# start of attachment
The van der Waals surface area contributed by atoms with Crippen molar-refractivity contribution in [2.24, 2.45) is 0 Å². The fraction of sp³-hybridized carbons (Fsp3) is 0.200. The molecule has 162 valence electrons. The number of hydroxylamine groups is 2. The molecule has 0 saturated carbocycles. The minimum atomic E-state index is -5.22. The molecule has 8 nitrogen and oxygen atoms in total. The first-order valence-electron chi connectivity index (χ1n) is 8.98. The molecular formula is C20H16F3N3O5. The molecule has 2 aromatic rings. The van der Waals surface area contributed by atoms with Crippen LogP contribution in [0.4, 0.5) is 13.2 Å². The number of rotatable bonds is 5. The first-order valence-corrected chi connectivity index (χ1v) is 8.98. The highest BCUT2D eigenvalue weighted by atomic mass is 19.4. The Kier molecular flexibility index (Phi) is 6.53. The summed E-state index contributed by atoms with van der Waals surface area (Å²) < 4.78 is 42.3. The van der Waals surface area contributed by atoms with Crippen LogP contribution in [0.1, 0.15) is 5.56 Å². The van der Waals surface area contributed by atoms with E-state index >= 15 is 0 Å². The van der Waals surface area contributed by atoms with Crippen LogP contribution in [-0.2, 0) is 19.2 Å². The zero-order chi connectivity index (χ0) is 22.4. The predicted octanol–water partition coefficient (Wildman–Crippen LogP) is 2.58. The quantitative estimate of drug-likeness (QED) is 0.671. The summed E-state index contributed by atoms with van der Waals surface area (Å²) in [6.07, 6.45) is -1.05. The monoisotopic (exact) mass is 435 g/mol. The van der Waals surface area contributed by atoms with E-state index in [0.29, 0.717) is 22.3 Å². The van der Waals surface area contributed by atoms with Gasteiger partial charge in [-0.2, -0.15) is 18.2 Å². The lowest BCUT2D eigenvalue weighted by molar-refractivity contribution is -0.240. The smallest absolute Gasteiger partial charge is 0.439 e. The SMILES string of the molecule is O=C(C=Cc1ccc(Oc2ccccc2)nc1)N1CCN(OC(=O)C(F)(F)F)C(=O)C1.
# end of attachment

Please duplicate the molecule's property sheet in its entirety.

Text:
The van der Waals surface area contributed by atoms with Crippen molar-refractivity contribution in [2.24, 2.45) is 0 Å². The fraction of sp³-hybridized carbons (Fsp3) is 0.200. The molecule has 162 valence electrons. The number of hydroxylamine groups is 2. The molecule has 0 saturated carbocycles. The minimum atomic E-state index is -5.22. The molecule has 8 nitrogen and oxygen atoms in total. The first-order valence-electron chi connectivity index (χ1n) is 8.98. The molecular formula is C20H16F3N3O5. The molecule has 2 aromatic rings. The van der Waals surface area contributed by atoms with Crippen LogP contribution in [0.4, 0.5) is 13.2 Å². The number of rotatable bonds is 5. The first-order valence-corrected chi connectivity index (χ1v) is 8.98. The highest BCUT2D eigenvalue weighted by atomic mass is 19.4. The Kier molecular flexibility index (Phi) is 6.53. The summed E-state index contributed by atoms with van der Waals surface area (Å²) < 4.78 is 42.3. The van der Waals surface area contributed by atoms with Crippen LogP contribution in [0.1, 0.15) is 5.56 Å². The van der Waals surface area contributed by atoms with E-state index >= 15 is 0 Å². The van der Waals surface area contributed by atoms with Crippen LogP contribution in [-0.2, 0) is 19.2 Å². The zero-order chi connectivity index (χ0) is 22.4. The predicted octanol–water partition coefficient (Wildman–Crippen LogP) is 2.58. The quantitative estimate of drug-likeness (QED) is 0.671. The summed E-state index contributed by atoms with van der Waals surface area (Å²) in [6.07, 6.45) is -1.05. The monoisotopic (exact) mass is 435 g/mol. The van der Waals surface area contributed by atoms with E-state index in [0.29, 0.717) is 22.3 Å². The van der Waals surface area contributed by atoms with Gasteiger partial charge in [-0.2, -0.15) is 18.2 Å². The lowest BCUT2D eigenvalue weighted by molar-refractivity contribution is -0.240. The smallest absolute Gasteiger partial charge is 0.439 e. The SMILES string of the molecule is O=C(C=Cc1ccc(Oc2ccccc2)nc1)N1CCN(OC(=O)C(F)(F)F)C(=O)C1.